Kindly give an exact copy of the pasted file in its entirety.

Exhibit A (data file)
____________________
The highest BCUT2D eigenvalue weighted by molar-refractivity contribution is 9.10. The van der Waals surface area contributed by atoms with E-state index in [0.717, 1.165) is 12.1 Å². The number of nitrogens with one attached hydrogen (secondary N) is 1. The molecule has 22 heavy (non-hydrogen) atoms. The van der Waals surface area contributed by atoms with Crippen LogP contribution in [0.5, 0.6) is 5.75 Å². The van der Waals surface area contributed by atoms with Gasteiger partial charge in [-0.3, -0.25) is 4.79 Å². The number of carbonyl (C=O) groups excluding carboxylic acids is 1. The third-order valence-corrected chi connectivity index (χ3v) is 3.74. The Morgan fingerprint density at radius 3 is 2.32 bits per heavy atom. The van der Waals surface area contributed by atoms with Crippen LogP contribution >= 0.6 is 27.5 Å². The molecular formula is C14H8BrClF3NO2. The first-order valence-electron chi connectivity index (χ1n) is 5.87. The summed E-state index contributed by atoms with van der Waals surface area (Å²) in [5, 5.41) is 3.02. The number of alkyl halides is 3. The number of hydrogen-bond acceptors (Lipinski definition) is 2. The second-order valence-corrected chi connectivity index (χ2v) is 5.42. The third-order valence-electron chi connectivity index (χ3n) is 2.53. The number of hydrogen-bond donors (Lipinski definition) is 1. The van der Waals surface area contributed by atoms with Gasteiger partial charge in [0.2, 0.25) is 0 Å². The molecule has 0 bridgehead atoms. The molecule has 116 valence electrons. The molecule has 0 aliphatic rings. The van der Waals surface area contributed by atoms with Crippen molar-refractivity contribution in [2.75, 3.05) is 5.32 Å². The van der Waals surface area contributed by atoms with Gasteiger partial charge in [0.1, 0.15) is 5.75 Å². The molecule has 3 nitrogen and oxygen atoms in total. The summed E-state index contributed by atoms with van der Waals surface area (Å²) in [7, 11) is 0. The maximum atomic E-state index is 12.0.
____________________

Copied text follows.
The highest BCUT2D eigenvalue weighted by molar-refractivity contribution is 9.10. The van der Waals surface area contributed by atoms with E-state index in [0.717, 1.165) is 12.1 Å². The number of nitrogens with one attached hydrogen (secondary N) is 1. The molecule has 22 heavy (non-hydrogen) atoms. The van der Waals surface area contributed by atoms with Crippen LogP contribution in [0.5, 0.6) is 5.75 Å². The van der Waals surface area contributed by atoms with Gasteiger partial charge in [-0.3, -0.25) is 4.79 Å². The number of carbonyl (C=O) groups excluding carboxylic acids is 1. The third-order valence-corrected chi connectivity index (χ3v) is 3.74. The Morgan fingerprint density at radius 3 is 2.32 bits per heavy atom. The van der Waals surface area contributed by atoms with Crippen LogP contribution >= 0.6 is 27.5 Å². The molecular formula is C14H8BrClF3NO2. The first-order valence-electron chi connectivity index (χ1n) is 5.87. The summed E-state index contributed by atoms with van der Waals surface area (Å²) in [5, 5.41) is 3.02. The number of alkyl halides is 3. The number of hydrogen-bond acceptors (Lipinski definition) is 2. The second-order valence-corrected chi connectivity index (χ2v) is 5.42. The third-order valence-electron chi connectivity index (χ3n) is 2.53. The number of hydrogen-bond donors (Lipinski definition) is 1. The van der Waals surface area contributed by atoms with Gasteiger partial charge in [0.2, 0.25) is 0 Å². The molecule has 0 bridgehead atoms. The molecule has 116 valence electrons. The molecule has 0 aliphatic rings. The van der Waals surface area contributed by atoms with Crippen molar-refractivity contribution in [2.75, 3.05) is 5.32 Å². The van der Waals surface area contributed by atoms with Gasteiger partial charge in [0.1, 0.15) is 5.75 Å². The molecule has 3 nitrogen and oxygen atoms in total. The summed E-state index contributed by atoms with van der Waals surface area (Å²) in [7, 11) is 0. The maximum atomic E-state index is 12.0.